Cherry picking (basketball)

basketball strategy

Encyclopedia from Wikipedia, the free encyclopedia

Cherry picking, in basketball and certain other sports, refers to play where one player (the cherry picker) does not play defense with the rest of the team but remains near the opponents' goal.[1]

If the opponents do not designate a player to stay near the cherry picker, they will have a 5-on-4 advantage as they try to score, but if the defense steals the ball, it could make a long pass to the cherry picker for an uncontested basket.[2] Acquiring the ball by a violation or foul, or after a made basket, the cherry picker is less relevant, as the opponents have more time to put their own defense in place.

Disapproval of cherry picking stems from the fact that the cherry picker is not playing the "complete" game and accumulates statistics for points scored that exaggerate the player's prowess.


Cherry picking is uncommon but legal in organized basketball. In some amateur leagues, cherry picking—defined as a defender remaining in the opponents' backcourt after the opponents have advanced the ball to their forecourt[3]—is a violation, penalized by loss of possession and of any resulting points.[citation needed]


The cherry picker may "camp out", remaining on the player's offensive end to wait for a teammate to obtain the ball and pass it to the cherry picker for a shot before the defense can get back (as is also the case in the fast break).

Another method is "bolting" or "breaking"[4] toward the other goal the moment the opponents launch a shot, without waiting to see the outcome of the shot. If the shot fails and the defense gets the rebound, the cherry picker can be positioned to receive a long pass and take an unguarded shot. Even after a made shot, the team that was on defense may signal for one or more players to run toward the other basket so as to enable one or more passes toward the goal before the opponents can set up their defense.

Other uses

Cherry picking is also a strategy in videogames that simulate basketball.[5]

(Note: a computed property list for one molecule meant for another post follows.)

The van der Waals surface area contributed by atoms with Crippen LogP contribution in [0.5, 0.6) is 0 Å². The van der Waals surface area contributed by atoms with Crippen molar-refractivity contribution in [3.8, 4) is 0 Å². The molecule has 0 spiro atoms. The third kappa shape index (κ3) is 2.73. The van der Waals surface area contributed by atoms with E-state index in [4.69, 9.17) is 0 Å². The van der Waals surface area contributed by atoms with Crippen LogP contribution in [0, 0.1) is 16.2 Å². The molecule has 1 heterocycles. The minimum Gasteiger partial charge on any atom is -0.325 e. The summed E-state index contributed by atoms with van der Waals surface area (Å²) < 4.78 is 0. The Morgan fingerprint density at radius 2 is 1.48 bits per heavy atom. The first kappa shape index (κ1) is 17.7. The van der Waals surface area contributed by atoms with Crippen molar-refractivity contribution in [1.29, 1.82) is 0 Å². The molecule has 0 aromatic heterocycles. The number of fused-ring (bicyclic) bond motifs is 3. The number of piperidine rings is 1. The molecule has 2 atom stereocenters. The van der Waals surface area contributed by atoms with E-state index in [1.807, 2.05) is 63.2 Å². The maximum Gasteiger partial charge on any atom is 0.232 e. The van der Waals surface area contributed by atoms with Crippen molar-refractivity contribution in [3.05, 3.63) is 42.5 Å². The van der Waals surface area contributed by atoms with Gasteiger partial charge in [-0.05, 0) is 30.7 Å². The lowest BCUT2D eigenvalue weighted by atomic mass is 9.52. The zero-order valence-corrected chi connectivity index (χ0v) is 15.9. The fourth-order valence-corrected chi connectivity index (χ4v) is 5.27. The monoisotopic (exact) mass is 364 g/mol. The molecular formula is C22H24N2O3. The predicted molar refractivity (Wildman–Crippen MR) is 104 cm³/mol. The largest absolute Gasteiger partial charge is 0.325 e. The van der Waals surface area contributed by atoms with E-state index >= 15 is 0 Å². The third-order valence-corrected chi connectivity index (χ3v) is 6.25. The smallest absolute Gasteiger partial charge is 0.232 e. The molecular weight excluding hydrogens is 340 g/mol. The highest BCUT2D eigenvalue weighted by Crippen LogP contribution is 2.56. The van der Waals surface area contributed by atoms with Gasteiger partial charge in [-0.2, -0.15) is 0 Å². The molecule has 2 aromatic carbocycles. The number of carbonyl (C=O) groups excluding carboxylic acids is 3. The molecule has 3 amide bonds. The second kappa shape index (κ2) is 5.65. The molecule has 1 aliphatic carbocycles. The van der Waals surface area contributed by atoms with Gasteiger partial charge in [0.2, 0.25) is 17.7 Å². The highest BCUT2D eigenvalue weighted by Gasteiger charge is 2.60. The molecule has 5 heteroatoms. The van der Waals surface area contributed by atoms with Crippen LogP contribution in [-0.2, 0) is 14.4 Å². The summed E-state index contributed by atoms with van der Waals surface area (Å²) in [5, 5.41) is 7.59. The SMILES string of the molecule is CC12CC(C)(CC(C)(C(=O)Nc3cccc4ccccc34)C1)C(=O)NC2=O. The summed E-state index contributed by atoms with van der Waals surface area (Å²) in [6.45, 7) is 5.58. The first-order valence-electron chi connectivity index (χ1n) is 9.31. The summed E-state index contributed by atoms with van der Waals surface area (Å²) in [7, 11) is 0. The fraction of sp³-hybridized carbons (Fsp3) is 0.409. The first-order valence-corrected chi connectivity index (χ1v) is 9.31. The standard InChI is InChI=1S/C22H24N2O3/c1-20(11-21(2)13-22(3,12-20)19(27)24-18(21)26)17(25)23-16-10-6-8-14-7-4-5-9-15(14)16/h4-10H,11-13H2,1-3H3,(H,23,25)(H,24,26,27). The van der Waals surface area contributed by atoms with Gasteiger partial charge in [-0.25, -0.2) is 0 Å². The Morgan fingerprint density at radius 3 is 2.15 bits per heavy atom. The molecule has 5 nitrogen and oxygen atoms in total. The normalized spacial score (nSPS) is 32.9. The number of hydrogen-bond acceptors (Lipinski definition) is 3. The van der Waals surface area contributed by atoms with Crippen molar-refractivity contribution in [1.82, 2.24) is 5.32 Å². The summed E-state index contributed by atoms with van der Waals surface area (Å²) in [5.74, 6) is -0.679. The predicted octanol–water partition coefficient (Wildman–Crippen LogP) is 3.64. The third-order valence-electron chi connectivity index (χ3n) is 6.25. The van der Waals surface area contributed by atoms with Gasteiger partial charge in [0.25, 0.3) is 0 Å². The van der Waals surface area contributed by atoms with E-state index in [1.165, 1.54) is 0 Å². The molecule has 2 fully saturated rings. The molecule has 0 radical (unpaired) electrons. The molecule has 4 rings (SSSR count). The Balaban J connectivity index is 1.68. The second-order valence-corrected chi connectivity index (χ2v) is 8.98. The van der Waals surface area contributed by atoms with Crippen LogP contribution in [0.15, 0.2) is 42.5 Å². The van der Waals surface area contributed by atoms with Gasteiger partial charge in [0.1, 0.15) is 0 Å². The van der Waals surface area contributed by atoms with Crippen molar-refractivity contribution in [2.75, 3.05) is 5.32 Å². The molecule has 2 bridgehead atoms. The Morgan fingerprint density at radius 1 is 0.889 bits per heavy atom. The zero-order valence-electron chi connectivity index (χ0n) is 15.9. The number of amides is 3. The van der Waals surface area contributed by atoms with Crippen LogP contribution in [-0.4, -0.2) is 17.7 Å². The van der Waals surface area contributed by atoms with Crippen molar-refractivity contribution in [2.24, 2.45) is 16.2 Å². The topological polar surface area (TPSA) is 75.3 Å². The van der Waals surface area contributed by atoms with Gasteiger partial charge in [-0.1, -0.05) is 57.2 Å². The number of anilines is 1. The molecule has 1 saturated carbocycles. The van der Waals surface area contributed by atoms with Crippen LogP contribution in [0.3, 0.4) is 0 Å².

Analogs to cherry picking exist in other sports:

  • Cherry picking in water polo is called "sea-gulling". Similar to the strategy in basketball, a swimmer of the defensive team remains on his or her offensive end and awaits a pass once teammates regain the ball.
  • Cherry picking violates the offside rule of association football. In indoor football in many European countries, a rule named "Man over the line" prevents any player crossing the middle of the court, apparently to encourage more play in attack. In Britain, staying near the goal is informally called "goal hanging".
  • Ice hockey also has an offside rule that prevents cherry picking, but "loafing" just outside the opponents' blue line can lead to breakaways if the loafer's opponent is unaware of it.

The term also refers to "picking" a rebound above the rim,[1] a practice that may be a goaltending violation.


  1. ^ a b "Basketball Dictionary". Wireless Communications Research Group, Stanford University. Archived from the original on 2012-04-23.
  2. ^ "Cherry Picking as NBA Strategy". ESPN. 2007-04-12.
  3. ^ "Basketball Terms - Basketball Definitions - Basketball Terminology". Retrieved 2012-10-11.
  4. ^ "How to coach and teach the basketball 2-1-2 half-court zone defense". Retrieved 2012-10-11.
  5. ^ "The real understanding of "Cherry-picking"". 2012-11-16.
Original content from Wikipedia, shared with licence Creative Commons By-Sa - Cherry picking (basketball)